We all know that tackling blood pressure is all about good food habits and healthy lifestyle changes. But what if we told you that the right combination of spices and herbs can take this fight up a notch? That’s right, these kitchen staples that pack flavor and punch into your food can do plenty for your health as well. And their ability to help control high blood pressure is at the top of the list.
Here are some herbs and spices you can incorporate into your everyday routine to control a blood pressure problem. While some can be sourced right from your larder, others are endorsed by alternative medicine and should be available in herbal or naturopathy stores. Do consult an ayurvedic doctor or experienced herbal practitioner before using herbal remedies to tackle high blood pressure – they’ll not only guide you on dosage but will also factor in other aspects specific to your case.
The aromatic thyme doesn’t just make your food yummy but also works on your blood pressure as you chomp it down! Experts suggest that thyme helps by relaxing smooth muscles and blood vessel walls. But there’s more. As one animal study showed, it not only improved blood pressure but also brought about considerable improvement in biochemical changes and damage to the arteries associated with hypertension.1 Try adding thyme to soups and stews and use it to season meat dishes.
2. Sweet Basil
Sweet basil has been recommended for ages in traditional Chinese medicine to treat heart problems. And its use is now backed by scientific research too. Animal studies have found that sweet basil can lower levels of hormones endothelin-1 and angiotensin-II, both of which are associated with high blood pressure.2 Sweet basil has a special place in Italian cooking and goes particularly well with tomato flavored dishes. Add it to marinades and pasta sauces and, remember, it’s essential to make a mean pesto sauce.
Did you know that a cup of deep red hibiscus tea can help you manage your blood pressure? Made from the dried sepals of the hibiscus flower, this tea has a tart, sour flavor. In one study, when people with mild hypertension had hibiscus tea (3 servings of 240 ml each a day) for 6 weeks, their blood pressure levels improved. People who had a higher systolic blood pressure before treatment with hibiscus tea showed a greater response to it. Drinking around 3 cups of hibiscus tea a day should help if you’re looking to control your blood pressure.3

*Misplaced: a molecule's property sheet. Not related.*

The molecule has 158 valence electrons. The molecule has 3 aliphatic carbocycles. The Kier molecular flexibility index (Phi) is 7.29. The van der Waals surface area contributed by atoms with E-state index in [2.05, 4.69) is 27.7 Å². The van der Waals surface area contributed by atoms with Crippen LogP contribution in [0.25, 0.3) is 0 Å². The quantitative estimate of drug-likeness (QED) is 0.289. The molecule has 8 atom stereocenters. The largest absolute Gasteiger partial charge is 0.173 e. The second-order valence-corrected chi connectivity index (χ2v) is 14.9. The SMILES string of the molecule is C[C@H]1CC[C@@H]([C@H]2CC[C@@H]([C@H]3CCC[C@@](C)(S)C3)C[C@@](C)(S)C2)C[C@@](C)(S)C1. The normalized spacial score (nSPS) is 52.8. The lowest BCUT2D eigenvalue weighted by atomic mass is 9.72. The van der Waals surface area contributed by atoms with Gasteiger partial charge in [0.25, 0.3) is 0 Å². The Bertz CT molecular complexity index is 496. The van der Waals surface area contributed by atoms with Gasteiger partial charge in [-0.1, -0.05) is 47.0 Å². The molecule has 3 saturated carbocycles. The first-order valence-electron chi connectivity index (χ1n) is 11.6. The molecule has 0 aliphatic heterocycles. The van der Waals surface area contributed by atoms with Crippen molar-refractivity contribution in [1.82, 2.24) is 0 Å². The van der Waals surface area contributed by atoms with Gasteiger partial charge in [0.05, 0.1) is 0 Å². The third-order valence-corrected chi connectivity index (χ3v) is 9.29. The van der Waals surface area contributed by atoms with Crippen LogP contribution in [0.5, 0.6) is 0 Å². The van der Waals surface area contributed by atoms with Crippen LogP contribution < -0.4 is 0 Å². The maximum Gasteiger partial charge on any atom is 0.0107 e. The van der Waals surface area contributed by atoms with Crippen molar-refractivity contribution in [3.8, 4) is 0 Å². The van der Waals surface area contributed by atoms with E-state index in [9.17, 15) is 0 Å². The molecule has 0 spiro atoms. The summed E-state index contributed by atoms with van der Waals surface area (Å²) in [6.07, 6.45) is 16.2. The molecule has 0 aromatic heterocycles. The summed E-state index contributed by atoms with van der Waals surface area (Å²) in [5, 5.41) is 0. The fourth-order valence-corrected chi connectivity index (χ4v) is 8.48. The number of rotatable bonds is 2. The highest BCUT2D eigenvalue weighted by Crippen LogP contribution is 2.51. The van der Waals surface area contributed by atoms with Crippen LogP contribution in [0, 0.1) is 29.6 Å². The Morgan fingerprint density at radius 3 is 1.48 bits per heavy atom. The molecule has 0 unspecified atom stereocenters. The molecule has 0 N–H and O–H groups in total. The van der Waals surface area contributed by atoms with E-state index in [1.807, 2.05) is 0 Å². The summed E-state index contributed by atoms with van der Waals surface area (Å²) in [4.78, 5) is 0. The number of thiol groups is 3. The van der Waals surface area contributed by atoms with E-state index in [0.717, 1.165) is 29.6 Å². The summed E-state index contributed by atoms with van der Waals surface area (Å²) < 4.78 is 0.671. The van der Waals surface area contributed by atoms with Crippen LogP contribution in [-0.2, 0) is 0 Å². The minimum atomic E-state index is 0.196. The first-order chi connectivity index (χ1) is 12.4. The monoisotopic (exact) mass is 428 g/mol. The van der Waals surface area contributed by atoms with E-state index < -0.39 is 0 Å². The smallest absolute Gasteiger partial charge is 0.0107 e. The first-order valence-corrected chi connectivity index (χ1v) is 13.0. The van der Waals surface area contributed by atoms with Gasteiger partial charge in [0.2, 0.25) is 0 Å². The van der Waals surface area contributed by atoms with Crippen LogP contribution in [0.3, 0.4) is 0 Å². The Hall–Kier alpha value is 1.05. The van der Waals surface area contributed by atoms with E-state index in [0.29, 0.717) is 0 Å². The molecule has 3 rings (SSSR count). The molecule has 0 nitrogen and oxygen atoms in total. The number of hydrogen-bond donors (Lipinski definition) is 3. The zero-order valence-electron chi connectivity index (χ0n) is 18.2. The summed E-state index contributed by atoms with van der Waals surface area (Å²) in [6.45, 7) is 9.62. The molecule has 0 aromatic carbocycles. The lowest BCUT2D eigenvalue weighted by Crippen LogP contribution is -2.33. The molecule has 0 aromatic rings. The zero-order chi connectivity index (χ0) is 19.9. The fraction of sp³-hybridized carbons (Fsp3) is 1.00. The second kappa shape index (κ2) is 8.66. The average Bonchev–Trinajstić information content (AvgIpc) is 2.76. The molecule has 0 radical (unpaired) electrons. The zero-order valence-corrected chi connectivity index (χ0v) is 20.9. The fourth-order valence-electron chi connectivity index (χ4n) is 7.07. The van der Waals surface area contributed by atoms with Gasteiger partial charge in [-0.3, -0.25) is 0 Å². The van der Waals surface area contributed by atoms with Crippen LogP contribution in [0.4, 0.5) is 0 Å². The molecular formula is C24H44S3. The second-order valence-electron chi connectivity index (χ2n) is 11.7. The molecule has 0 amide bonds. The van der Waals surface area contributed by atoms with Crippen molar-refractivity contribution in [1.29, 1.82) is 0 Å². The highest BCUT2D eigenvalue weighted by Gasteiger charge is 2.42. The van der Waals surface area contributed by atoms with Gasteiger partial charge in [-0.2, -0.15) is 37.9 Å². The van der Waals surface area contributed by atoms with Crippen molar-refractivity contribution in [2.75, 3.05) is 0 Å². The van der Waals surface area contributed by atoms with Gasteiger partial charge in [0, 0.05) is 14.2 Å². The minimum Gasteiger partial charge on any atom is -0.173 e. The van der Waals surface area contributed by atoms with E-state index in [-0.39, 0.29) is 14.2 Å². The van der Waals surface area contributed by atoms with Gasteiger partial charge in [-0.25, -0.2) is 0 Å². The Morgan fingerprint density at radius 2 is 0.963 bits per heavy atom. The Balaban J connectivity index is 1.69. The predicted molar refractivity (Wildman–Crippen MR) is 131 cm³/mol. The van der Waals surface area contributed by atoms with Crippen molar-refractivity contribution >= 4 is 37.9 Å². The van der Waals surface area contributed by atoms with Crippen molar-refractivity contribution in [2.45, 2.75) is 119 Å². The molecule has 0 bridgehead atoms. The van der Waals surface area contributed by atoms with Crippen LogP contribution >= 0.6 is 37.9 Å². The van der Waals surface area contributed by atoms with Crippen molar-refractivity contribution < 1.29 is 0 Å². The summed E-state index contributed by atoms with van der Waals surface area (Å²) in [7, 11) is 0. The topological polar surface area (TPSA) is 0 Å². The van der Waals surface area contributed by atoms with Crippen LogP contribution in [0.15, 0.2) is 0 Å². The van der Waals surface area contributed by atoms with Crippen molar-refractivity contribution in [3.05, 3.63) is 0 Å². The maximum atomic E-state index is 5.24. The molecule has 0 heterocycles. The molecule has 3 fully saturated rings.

Animal studies have found that extracts of the leaves of Phyllanthus amarus can lower blood pressure. And it appears to have a greater effect on diastolic blood pressure than on systolic blood pressure. The blood pressure-lowering effect of this herb may be due to calcium channel ion blockade and the relaxation of smooth muscles in blood vessels. Calcium channel blockers stop calcium from entering the walls of blood vessels, which widens and relaxes them and leads to a reduction in blood pressure.4 Phyllanthus is available in tincture and tablet form.5
5. Indian Snakeroot
Indian snakeroot has been used in the ancient science of ayurveda to treat many conditions. And the presence of an alkaloid known as reserpine gives it potent hypotensive properties.6 Do speak to a healthcare professional about dosage as this herb can have a variety of side effects from abdominal cramping to depression in some. Excessive use can be harmful.
Ashwagandha is another herbal remedy for hypertension that comes from ayurveda. When 2 gm of ashwagandha root powder was taken with milk in the morning by people with hypertension over the course of 3 months, they saw a significant reduction in both systolic and diastolic pressure. Do speak to an ayurvedic doctor who can guide you about using ashwagandha to manage your blood pressure.7
There’s nothing like garlic to jazz up a dish. And this flavor booster can also turn down your blood pressure. Garlic contains a compound called alliin, which is converted into allicin when it’s crushed or chopped. Allicin can inhibit angiotensin II, a hormone that causes your blood vessels to constrict. So widen your blood vessels and lower your blood pressure with some garlic power. Simply add a few cloves of crushed garlic to your dishes.8
A common ingredient in Scandinavian, Middle Eastern, and Indian cooking, cardamom has a positive impact on hypertension. In one study, having 1.5 gm of this spice twice a day for 12 weeks was able to significantly lower blood pressure in hypertensive participants. A compound called 1,8- cineole present in cardamom may account for this beneficial effect; other constituents like limonene, myrcene, and terpinolene may also have an add-on effect.
The study also found that it enhances fibrinolysis. That is, it improves the breakdown of fibrin in blood clots and stops the growth of dangerous clots that block blood flow in your body.9 Add cardamom to curries and stews as well as buns, pies, and cakes to amp up the flavor. Cardamom also makes a great addition to a loaf of banana bread or a cup of masala chai.
Ginger is another spice that has a range of medicinal benefits and lowering blood pressure is one of them. Ginger may work by helping in the blockade of voltage-dependent calcium channels. As we saw earlier, this helps improve the circulation of blood and eases high blood pressure.10
Add ginger to salads, soups, and other dishes to experience its beneficial effects. You could also make a warm cup of ginger tea an everyday ritual.